In early 1991, I transferred to Shell Trading’s Houston office as the northeast gasoline trader. I noticed that many of the energy traders were carrying a small daily planner. Each page contained the same daily layout: a to-do list, appointment calendar, and note taking area. The notebook was filled with a year’s worth of daily planning pages, along with other sections for values, goals, and personal information. I inquired about where to purchase this planner and learned that they were sold at FranklinCovey. I drove to the store and bought my first planner. It changed my life.
I was always an organized person, but it was Stephen Covey (1932–2012) that took my productivity to new heights. His best-selling book, The 7 Habits of Highly Effective People, enabled me to link my values and goals. I learned how to create a personal mission statement, list my values, and create macro priorities. I set yearly goals that cascaded from my long-term goals. My monthly and daily goals were derived from my yearly goals. Priorities (A, B, C) were placed next to each goal, and I focused on completing the highest priorities (A) first, followed by the next highest priorities (B), and if there was any remaining time, I would do C priorities.
I became utilitarian and highly productive, although a negative side effect was the lack of spontaneous creativity. My workplace performance dramatically increased along with the associated benefits of promotions and salary increases. I concentrated on accomplishing my highest priority goals and with each completed goal, I felt euphoric. A lingering goal just needed extra focus and time, something I was willing to commit. Covey’s planners were one of my keys to workplace success.
Oliver Burkeman, in his book Four Thousand Weeks: Time Management for Mortals (Farrar, Straus and Giroux, New York, NY, 2021), shifts the productivity scale to a more balanced position. He is not against Covey’s productivity principles but reminds us that we live on borrowed time. “If you can hold your attention, however briefly or occasionally, on the sheer astonishingness of being, and on what a small amount of that being you get—you may experience a palpable shift in how it feels to be here, right now, alive in the flow of time.” (page 65) Covey experienced his limited time in April 2012 when he fell while riding a trail bike and died from complications. His planner probably did not have this as a goal. One cannot control or anticipate everything in life.
Burkeman states that Covey got some things wrong: the world contains too many high level priorities. When a goal gets done, there are many more to take its place. Burkeman offers three principles which he terms the art of creative neglect. (pages 73–78) The first principle is to pay yourself first. This principle sounds selfish, which it is. The concept is derived from the financial logic of taking out money first from a paycheck and depositing that money in a savings account, then learning to live off some the remaining money as if one never had the saved money. The savings account accumulates over time which eventually turns into a handsome sum. This principle can be applied to developing our talents and desires. In my case, I blocked out an hour during the early morning, before the family woke up, for my personal fitness. I ran or worked out in the gym before heading to work. I did not miss many workouts and was able to compete in running events, something that I greatly desired.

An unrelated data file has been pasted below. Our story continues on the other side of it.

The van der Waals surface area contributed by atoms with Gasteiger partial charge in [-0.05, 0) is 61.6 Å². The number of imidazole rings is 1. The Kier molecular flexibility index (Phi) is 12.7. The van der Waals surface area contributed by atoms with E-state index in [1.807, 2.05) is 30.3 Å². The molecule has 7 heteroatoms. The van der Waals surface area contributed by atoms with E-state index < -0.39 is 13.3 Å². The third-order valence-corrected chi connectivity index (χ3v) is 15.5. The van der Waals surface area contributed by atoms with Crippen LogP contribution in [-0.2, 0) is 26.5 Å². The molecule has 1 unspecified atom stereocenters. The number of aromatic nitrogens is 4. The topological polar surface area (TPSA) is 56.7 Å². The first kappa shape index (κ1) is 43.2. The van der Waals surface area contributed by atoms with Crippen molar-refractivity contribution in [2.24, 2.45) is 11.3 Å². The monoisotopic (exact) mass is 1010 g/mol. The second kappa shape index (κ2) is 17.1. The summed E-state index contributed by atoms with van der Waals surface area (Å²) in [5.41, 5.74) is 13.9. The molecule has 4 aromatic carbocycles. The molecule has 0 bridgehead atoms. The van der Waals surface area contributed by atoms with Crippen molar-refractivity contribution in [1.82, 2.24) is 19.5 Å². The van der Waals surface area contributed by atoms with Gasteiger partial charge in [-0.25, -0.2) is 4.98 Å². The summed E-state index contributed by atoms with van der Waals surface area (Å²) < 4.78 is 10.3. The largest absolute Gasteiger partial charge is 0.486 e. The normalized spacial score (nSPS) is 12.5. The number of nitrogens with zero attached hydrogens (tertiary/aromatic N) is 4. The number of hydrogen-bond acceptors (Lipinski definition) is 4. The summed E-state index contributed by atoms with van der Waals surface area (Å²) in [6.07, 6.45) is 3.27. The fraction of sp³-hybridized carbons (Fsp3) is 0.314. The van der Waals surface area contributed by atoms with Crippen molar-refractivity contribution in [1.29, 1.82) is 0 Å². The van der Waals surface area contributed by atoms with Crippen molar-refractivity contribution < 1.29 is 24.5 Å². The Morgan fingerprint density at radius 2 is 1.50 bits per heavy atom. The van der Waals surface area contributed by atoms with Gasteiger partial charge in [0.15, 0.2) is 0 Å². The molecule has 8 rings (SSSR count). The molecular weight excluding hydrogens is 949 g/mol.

The second principle is to limit your work in progress. Burkeman suggests limiting your projects to a maximum of three items. New projects can begin only after a project gets completed. Too many irons in the fire not only stresses a person but causes the in-progress items to get delayed. I applied this principle to my current book project. I committed to finishing it this year and not start to downsize my material possessions until after my book project is completed. I have set aside concentrated periods of writing in between travel and family time. This allows me the time to focus on relationships when I am not working on my book.
The third principle is to resist the allure of middling priorities. Burkeman counsels us to resist the moderately appealing allures of life, like semi-enjoyable friendships and projects that are less satisfying. I faced this principle last year when I received an unsolicited offer to interview for a foundation position. I was happily retired and did not need the salary nor the job stress. My only reason to consider going back to full time employment was to help the organization be better. The more I progressed through the hiring process, the more tentative I became about joining the organization. I learned an important lesson: only do things that really matter and bail early.
Instead of expending time stressing over projects that do not get started or completed, Burkeman tells us to stop procrastinating and resist making commitments “since every real-world choice about how to live entails the loss of countless alternative ways of living, there’s no reason to procrastinate, or to resist making commitments, in the anxious hope that you might somehow be able to avoid those losses.” (pages 83–84) He opts for holding your attention on a few items that you value. Allow all the other possibilities to be left behind and “accept that this unpleasantness is simply what it feels like for finite humans to commit ourselves to the kinds of demanding and valuable tasks that force us to confront our limited control over how our lives unfold.” (page 108)
While resisting making commitments may feel like a cop out, living a life of finitude makes our lives more rewarding What we do with our short, earthly life does matter; however, we can’t do everything. Best to spend our time on what is valuable and accept that other, less valuable activities will never get done. Make peace with your limitations.